But not all fungus-farming ants use fresh materials to grow their crops. Some species use pieces of other insects or pieces of flowers or seeds, or even poop from other insects that they found on the ground. Because they use this different substrates to grow their fungi, their crop, they can have different farming systems.

So until now, we know at least five agricultural systems. In first farm, the ants cultivate the fungi as a mycelium, and this mycelium is a pluricellular form. It's like many cells of the fungi together, and they look like this fluffy, interconnected spider web. This shape is the regular and most common shape of the cultivation from fungi from the ants.

But one of this group, it starts to cultivate the fungi as a yeast, as we can see in this picture. So these little balls, call it nodules, is the same fungi from the mycelium, but in a unicellular form. It's like these ants have a super power or a technology to take the mycelium that was many cells and transform in a different way, just one cell. Some researchers believe that they do that to protect their fungi against infection from other fungi that can affect the ant colonies. Another fact, really interesting, is that if you take these little balls and you put in a Petri dish with a nutrient medium like food for the fungi, these little balls will revert to the mycelium form, the one that looks like a fluffy spiderweb. If the fungi keep growing, they will produce mushrooms. That is the reproductive form of the fungi.

This relationship is so close and so specialized that the ants cannot live without the fungi anymore. So we say that they have an obligatory mutualism. When a queen is going to start a new colony, she brings in her mouth, like in a cavity, call it infrabuccal pocket, a fungal pellet that is like a seed to start the new crop in the new nest.

Here at Smithsonian in the AntLab, we have a group of researchers that is specialized to study their biology and their taxonomy. I personally came to Smithsonian to study one of these amazing ants that cultivate the fungi as a yeast. What we are interested for, so we are looking to understand when this behavior started, like in time, where, and what was going on on earth that triggered this behavior.

So to do that, we are using a multidisciplinary approach focusing in the molecular stuff. So we are going to the field; we are collecting colonies alive; we bring to the lab; we extracted DNA. We also use specimens from the museums, taking notes from the labels and doing computational analysis to answer our questions.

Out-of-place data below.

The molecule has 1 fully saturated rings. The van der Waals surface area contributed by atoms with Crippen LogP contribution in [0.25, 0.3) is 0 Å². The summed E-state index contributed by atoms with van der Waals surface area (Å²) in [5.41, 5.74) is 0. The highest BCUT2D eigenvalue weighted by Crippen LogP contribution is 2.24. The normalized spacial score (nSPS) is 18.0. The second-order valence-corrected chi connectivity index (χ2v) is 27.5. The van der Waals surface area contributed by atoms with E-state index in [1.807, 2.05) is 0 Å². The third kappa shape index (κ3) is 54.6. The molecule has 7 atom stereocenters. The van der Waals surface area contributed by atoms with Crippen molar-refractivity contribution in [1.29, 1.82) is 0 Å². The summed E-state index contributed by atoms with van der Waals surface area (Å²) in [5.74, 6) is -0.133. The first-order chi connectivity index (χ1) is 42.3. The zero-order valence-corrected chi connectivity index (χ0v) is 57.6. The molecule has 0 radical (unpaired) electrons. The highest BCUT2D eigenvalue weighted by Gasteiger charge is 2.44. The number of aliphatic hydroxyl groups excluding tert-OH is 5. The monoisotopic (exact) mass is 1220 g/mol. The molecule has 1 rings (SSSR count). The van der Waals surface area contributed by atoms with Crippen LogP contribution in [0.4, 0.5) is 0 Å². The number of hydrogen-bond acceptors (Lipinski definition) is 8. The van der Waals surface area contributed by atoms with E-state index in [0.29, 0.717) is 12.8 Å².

Why do they matters? Because this group of ants have this interest in behavior that they can change the shape and the number of cells of the fungi, and they started to do that many years ago, and it's almost like a technology that they have for a long time. So we think that understanding this behavior, we could generate in science to the challenge of the human agriculture as well because we have a lot of similarities. So I'd like to thank you for your attention. I'd be glad to answer any question.

Amanda Sciandra:
Thank you, Emilia. Those ants are cool. You have a cool job too.

At this point, we'd love to take audience questions. So please, we welcome Grace and Kadie back so we can get into it. All right. The whole crew is here. Thank you to everyone who has already submitted your questions. If you don't remember where to do that, it's on the Zoom toolbar. Click the Q&A button, send those in, and we will ask your questions to Emilia, Kadie, and Grace. So let's just get going here because we have a lot already.

Kadie, this first question is from you from the [Sidanella 00:38:23] family. They ask... I love this question. "Does the 40 to 50 erupting volcanoes per day include those on the sea floor?"

Kadie Bennis:
That's a great question. Thank you for asking that. Typically, we don't include volcanoes that are on the sea floor because some of them are too far down below, are observable or a possible way to observe them. But I do want to clarify that 40 to 50 volcanoes are continuously erupting at get any given point, but not specifically every single day. So that can change quite easily because sometimes eruptions only last a day. But thank you.

Naimah Muhammad:
That's awesome. Thanks, Kadie. Grace, a question for you. Are there any other sites with evidence of hobbits?

Elizabeth Grace Veatch:
Yes. So for Homo floresiensis, Liang Bua is the primary, the type locality. But there's been some material that has been recovered from sites actually on the Eastern side of the island, same island. They're described as being Homo floresiensis-like, so they're not attributed to it because they're quite fragmentary, and many deciduous teeth too, like baby teeth. But they're also very small and very similar to floresiensis. So we do think that they were there a lot earlier than on the island, than what the record shows at Liang Bua because we also have evidence of stone tools that date back to about a million years ago on the island. So there definitely was some form of human, whether it be Homo floresiensis or another ancestor was there on the island quite a long time ago.

Amanda Sciandra:
Grace, did you call baby teeth deciduous teeth?

Elizabeth Grace Veatch:
I did. So that's the term for your milk teeth or your baby teeth. They're [crosstalk 00:40:22]

Amanda Sciandra:
I've never heard that. I've only heard deciduous in terms of trees. But that's pretty cool. Do I wish I had evergreen teeth? I don't know. I guess this the way to go. Thank you so much. Okay.

Elizabeth Grace Veatch:
Sure.

Amanda Sciandra: